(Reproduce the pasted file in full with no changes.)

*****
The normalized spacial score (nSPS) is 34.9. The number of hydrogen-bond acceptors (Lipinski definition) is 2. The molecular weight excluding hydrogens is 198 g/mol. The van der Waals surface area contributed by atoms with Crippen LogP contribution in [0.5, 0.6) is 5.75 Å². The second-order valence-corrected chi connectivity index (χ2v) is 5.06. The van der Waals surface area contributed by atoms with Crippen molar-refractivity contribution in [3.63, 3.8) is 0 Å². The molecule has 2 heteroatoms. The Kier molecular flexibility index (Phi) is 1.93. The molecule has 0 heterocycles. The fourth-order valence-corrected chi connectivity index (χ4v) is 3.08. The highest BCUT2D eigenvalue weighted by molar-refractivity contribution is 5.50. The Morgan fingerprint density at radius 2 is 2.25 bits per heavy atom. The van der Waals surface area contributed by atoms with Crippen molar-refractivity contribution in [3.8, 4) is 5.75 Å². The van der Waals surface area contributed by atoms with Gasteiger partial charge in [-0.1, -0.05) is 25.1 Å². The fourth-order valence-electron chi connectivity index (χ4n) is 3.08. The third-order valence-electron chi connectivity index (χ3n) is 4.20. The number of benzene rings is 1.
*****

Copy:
The normalized spacial score (nSPS) is 34.9. The number of hydrogen-bond acceptors (Lipinski definition) is 2. The molecular weight excluding hydrogens is 198 g/mol. The van der Waals surface area contributed by atoms with Crippen LogP contribution in [0.5, 0.6) is 5.75 Å². The second-order valence-corrected chi connectivity index (χ2v) is 5.06. The van der Waals surface area contributed by atoms with Crippen molar-refractivity contribution in [3.63, 3.8) is 0 Å². The molecule has 2 heteroatoms. The Kier molecular flexibility index (Phi) is 1.93. The molecule has 0 heterocycles. The fourth-order valence-corrected chi connectivity index (χ4v) is 3.08. The highest BCUT2D eigenvalue weighted by molar-refractivity contribution is 5.50. The Morgan fingerprint density at radius 2 is 2.25 bits per heavy atom. The van der Waals surface area contributed by atoms with Crippen molar-refractivity contribution in [3.8, 4) is 5.75 Å². The van der Waals surface area contributed by atoms with Gasteiger partial charge in [-0.1, -0.05) is 25.1 Å². The fourth-order valence-electron chi connectivity index (χ4n) is 3.08. The third-order valence-electron chi connectivity index (χ3n) is 4.20. The number of benzene rings is 1.